I recently watched a video that hit me pretty hard…literally. In it, a family, dressed in all white sits down to watch a movie, in this case, it was Gone with the Wind (1939). Considered a classic in the cinematic world, this movie was had one unique claim when it came out – it was the first movie in which a curse word was uttered. In the video I watched, the family was shot with a paint gun pellet to demonstrate that word. Then, black bags were placed over the family’s heads as time fast-forwarded to today. The movie? The Wolf on Wall Street (2013). The claim to fame? Most curse words ever used in a movie thus far (798). To demonstrate the the “colorful language” in this film, the family was shot with as many paintballs as there were swear words. The destruction of their home was graphically evident, and while this video was intended to advertise for a video filtering company, they also sent a very important message to their audience – You are under attack; recognize that!
But I don’t think we do.
In fact, sometimes I think we forget that our enemy prowls around like a roaring lion, seeking someone to devour (I Peter 5:8).
Worse than that, sometimes I think we unwittingly invite him right into our homes without even realizing we have opened the door.
As parents, we create the atmosphere for faith formation in our home, and just as we must be intentional about welcoming Christ into our everyday, we must be just as intentional about inviting sin to stay away.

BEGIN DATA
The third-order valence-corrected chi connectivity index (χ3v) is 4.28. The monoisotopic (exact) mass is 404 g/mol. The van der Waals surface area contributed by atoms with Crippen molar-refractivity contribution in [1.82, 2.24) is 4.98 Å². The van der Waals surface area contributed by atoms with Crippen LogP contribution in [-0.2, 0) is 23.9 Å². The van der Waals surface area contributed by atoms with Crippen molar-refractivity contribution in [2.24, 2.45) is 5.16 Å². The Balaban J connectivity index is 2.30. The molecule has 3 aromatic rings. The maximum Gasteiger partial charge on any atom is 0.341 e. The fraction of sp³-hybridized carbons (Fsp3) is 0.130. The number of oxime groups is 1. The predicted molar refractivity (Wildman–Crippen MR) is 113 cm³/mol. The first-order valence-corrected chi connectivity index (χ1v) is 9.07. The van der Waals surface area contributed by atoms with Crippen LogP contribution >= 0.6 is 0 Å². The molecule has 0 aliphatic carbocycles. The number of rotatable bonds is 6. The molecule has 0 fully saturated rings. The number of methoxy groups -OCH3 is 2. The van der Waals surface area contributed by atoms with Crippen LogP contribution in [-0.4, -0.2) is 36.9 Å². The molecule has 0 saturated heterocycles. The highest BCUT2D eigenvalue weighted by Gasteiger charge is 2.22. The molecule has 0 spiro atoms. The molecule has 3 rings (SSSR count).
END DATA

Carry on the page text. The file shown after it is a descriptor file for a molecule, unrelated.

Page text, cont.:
Here are three ways to welcome “the lion” into your home.
Do not monitor television/movies
As already discussed, the television has become a transmitter of culture and our culture is not one that seeks to honor God and create an atmosphere in your home that disciples your children in the faith.
I’m not saying “Don’t watch TV!” I’m saying be careful what you watch, when you watch it (appropriate age and maturity), and what messages you attach to it. For instance, if you choose to watch a movie with themes that you don’t want welcomed into your home, be sure to share that with your kids! Don’t just let that scene or language pass by without addressing it.
One of the best ways to disciple your children is by helping them process culture through Scripture and form their Christian worldview and television/movies provide a platform for that experience. For more thoughts on how to use a Family Movie Night for discipleship, click here.
Do not regulate Social Media
If television/media transmit culture, then social media helps define it. Whether its the scrolling headlines of Facebook, the glaring images of Instagram, or the 144 word sound bites from Twitter, social media clothes the fantasy of television in the reality of life.
It always amazes me when I get a friend request from someone younger than 13 (Facebook’s age limit). Remember, Facebook isn’t concerned in the least with discipling your child in the faith, but even they set an age limit on who can use their website. How much more judicious should we be in how and what types of social media we invite into our homes?